On the surface, a simple story of a fox; with help from an older reader, an intriguing visual representation of a beginning...

READ REVIEW

FOX EXPLORES THE NIGHT

From the First Science Storybook series

Jenkins and Smythe follow a fox’s search for food and introduce the concepts of light and dark to the very young.

As day turns to night, a fox comes out of her den. She is hungry. She steps cautiously down the path, looking for food. Jenkins acknowledges the fox’s keen eyesight (“She has sharp eyes…”) but in setting up the science-concept theme, mentions something that rings a bit untrue: “…but she still finds it hard to see when it is dark.” Dim light is indeed needed for his exploration of the theme, but the simplicity of the sentence downplays a fox’s nocturnal prowess. Regardless, moonlight, streetlights, car headlights, firelight, and flashlight beams all penetrate the night while the fox is on the hunt. Smythe’s saturated mixed-media illustrations punctuate the dusky blackness with pockets of bright spots to reinforce the lesson. Frontmatter reminds adult readers of themes to discuss: “Moonlight is light from the sun that has bounced off the moon.” Backmatter poses discussion questions: “Can you find examples of different light sources in the book?” A simple index, a trademark of the series, closes the book.

On the surface, a simple story of a fox; with help from an older reader, an intriguing visual representation of a beginning science theme. (Informational picture book. 3-6)

Pub Date: Dec. 24, 2018

ISBN: 978-0-7636-9883-6

Page Count: 32

Publisher: Candlewick

Review Posted Online: Sept. 17, 2018

Kirkus Reviews Issue: Oct. 1, 2018

Did you like this book?

No Comments Yet

A $16.99 Mother’s Day card for cat lovers.

MOMMIES ARE AMAZING

The team of Costain and Lovšin (Daddies are Awesome, 2016) gives moms their due.

Rhyming verses tell of all the ways moms are amazing: “Mommies are magic. / They kiss away troubles… // …find gold in the sunlight / and rainbows in bubbles.” Moms are joyful—the best playmates. They are also fearless and will protect and soothe if you are scared. Clever moms know just what to do when you’re sad, sporty moms run and leap and climb, while tender moms cuddle. “My mommy’s so special. / I tell her each day… // … just how much I love her / in every way!” Whereas dads were illustrated with playful pups and grown-up dogs in the previous book, moms are shown as cats with their kittens in myriad colors, sizes, and breeds. Lovšin’s cats look as though they are smiling at each other in their fun, though several spreads are distractingly cut in half by the gutter. However delightful the presentation—the verse rolls fairly smoothly, and the cats are pretty cute—the overall effect is akin to a cream puff’s: very sweet and insubstantial.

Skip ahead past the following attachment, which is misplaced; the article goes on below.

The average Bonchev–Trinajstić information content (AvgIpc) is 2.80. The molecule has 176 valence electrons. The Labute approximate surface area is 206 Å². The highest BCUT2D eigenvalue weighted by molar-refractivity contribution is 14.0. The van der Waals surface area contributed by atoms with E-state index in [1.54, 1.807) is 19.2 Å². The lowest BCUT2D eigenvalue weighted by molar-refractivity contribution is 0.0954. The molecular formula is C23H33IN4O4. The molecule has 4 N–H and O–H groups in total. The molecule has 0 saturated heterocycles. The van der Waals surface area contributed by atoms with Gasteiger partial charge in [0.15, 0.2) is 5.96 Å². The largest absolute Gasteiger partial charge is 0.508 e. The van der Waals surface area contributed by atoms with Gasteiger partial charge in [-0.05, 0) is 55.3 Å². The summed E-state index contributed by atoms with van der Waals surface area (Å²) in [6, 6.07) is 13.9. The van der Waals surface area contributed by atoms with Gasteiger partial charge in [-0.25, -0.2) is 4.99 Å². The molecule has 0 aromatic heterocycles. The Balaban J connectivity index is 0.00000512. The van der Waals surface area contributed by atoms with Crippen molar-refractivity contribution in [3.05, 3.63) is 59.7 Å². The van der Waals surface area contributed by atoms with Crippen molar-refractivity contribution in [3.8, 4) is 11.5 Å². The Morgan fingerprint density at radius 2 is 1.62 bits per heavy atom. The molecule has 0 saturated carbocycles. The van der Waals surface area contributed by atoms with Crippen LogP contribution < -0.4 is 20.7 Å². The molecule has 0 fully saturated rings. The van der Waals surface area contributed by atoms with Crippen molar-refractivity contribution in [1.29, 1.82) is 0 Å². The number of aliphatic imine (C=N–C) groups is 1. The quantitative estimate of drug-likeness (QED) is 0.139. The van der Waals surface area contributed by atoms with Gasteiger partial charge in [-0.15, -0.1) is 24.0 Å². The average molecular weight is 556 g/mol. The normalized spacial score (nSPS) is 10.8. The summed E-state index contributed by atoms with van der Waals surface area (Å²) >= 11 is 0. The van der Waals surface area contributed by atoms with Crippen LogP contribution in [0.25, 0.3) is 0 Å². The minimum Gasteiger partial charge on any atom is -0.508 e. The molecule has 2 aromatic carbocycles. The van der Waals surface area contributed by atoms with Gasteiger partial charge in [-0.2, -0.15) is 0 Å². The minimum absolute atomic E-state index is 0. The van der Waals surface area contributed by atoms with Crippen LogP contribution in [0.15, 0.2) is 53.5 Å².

A $16.99 Mother’s Day card for cat lovers. (Picture book. 3-6)

Pub Date: April 4, 2017

ISBN: 978-1-62779-651-4

Page Count: 32

Publisher: Henry Holt

Review Posted Online: March 20, 2017

Kirkus Reviews Issue: April 1, 2017

Did you like this book?

No Comments Yet

Only gnashnabs would cavil at this eximious display of lexicographical largesse.

BIGGER WORDS FOR LITTLE GENIUSES

More labial lollipops for logomanes and sesquipedalian proto-savants.

The creators of Big Words for Little Geniuses (2017) and Cuddly Critters for Little Geniuses (2018) follow up with another ABC of extravagant expressions. It begins with “ailurophile” (“How furry sweet!” Puns, yet), ends with “zoanthropy,” and in between highlights “bioluminescent,” growls at a grouchy “gnashnab,” and collects a “knickknackatory” of like locutions. A list of 14 additional words is appended in a second, partial alphabet. Each entry comes with a phonetic version, a one- or two-sentence verbal definition, and, from Pan, a visual one with a big letter and very simple, broadly brushed figures. Lending an ear to aural pleasures, the authors borrow from German to include “fünfundfünfzig” in the main list and add a separate list of a dozen more words at the end likewise deemed sheer fun to say. Will any of these rare, generally polysyllabic leviathans find their way into idiolects or casual conversations? Unlikely, alas—but sounding them out and realizing that even the silliest have at least putative meanings sheds liminal light on language’s glittering word hoards.

Only gnashnabs would cavil at this eximious display of lexicographical largesse. (Picture book. 3-6)

Pub Date: Sept. 2, 2019

ISBN: 978-0-316-53445-1

Page Count: 32

Publisher: Jimmy Patterson/Little, Brown

Review Posted Online: July 24, 2019

Kirkus Reviews Issue: Aug. 15, 2019

Did you like this book?

No Comments Yet
more